Why do Seattle Public Schools feel the need to keep secrets from parents at Emerson Elementary?

Why are there so many mysteries at my son’s elementary school?

He goes to Emerson Elementary, a school in Seattle’s south end with a well-documented track record of systemic neglect. The past year has been particularly marked by a lack of meaningful communication with parents. We’ve seen little transparency and even less accountability from the district, even in the face of events that demand our attention.

Around this time last year, Emerson’s principal at the time, Dr. Andrea Drake, was put on leave of absence by the district. We as parents were never given an adequate explanation as to why. In fact, we were never even given an inadequate explanation.

Two weeks later, Drake was reinstated — still with no explanation, except to inform us that the interim principal would kept on for the remainder of the year as well. The district did hold a community meeting to discuss the concerns of the Emerson community, but it was all lip service and no meaningful action.

In the end, we still never learned why our elementary school’s principal had been put on leave in the first place, let alone why exactly the district decided it was okay for her to come back. Let alone why they thought Drake needed a second principal in the building for the rest of the school year.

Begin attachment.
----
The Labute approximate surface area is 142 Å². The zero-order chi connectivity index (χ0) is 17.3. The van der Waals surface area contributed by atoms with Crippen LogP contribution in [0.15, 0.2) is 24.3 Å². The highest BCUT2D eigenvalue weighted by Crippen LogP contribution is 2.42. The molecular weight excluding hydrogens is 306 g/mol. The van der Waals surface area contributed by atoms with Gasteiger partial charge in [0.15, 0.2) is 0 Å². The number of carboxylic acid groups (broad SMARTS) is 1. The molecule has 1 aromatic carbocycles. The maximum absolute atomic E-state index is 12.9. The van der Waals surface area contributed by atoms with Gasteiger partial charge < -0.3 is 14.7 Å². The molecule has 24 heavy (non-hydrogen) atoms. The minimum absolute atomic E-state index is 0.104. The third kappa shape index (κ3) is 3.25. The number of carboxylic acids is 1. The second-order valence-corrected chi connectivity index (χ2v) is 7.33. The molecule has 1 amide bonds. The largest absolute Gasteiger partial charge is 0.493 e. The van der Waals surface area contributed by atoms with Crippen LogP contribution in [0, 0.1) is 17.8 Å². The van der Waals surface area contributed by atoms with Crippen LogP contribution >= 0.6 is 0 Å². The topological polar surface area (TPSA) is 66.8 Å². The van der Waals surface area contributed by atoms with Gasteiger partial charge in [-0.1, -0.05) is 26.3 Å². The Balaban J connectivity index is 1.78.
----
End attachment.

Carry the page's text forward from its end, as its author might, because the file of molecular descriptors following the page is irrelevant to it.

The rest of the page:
Drake left Emerson as soon as the school year ended to take another position with SPS, and I allowed myself to hope that maybe these shadows and odd secrets would follow her into the night.

Instead, on Oct. 18, 2017, Seattle Public Schools sent this ultra-vague email to Emerson parents:

 

Dear Emerson families: 
You may have seen news coverage or heard from your student about news media being present at Emerson yesterday. Emerson staff make every effort to ensure our students are safe and minimize any disruptions that interfere with the learning environment. 
Last spring, the district became aware of and began an investigation into some alleged testing irregularities. The district also contacted the Office of Superintendent of Public Instruction to report these irregularities. The results of the district's investigation generated interest by local news media yesterday.   
The families that were affected by the situation were informed directly. If your family was not contacted by the district over the summer about this situation, your student’s test scores were not affected.  
At this time, the district remains focused on supporting our Emerson students and families and providing a safe, welcoming learning experience.  
Sincerely, 
Office of Public Affairs

 

For starters… what!? This email is so full of wisps of information, and yet so bereft of substance.

Once again, we as Emerson parents are being informed of a troubling situation at our school and are given no meaningful information. And in this case, the email was quite clearly sent only because a few media folks had shown up at the school — it was sent because suddenly a red flag had been raised, and we might have accidentally found out about this testing scandal ourselves. Otherwise, I can’t help but wonder when or if the district would ever have told us about this.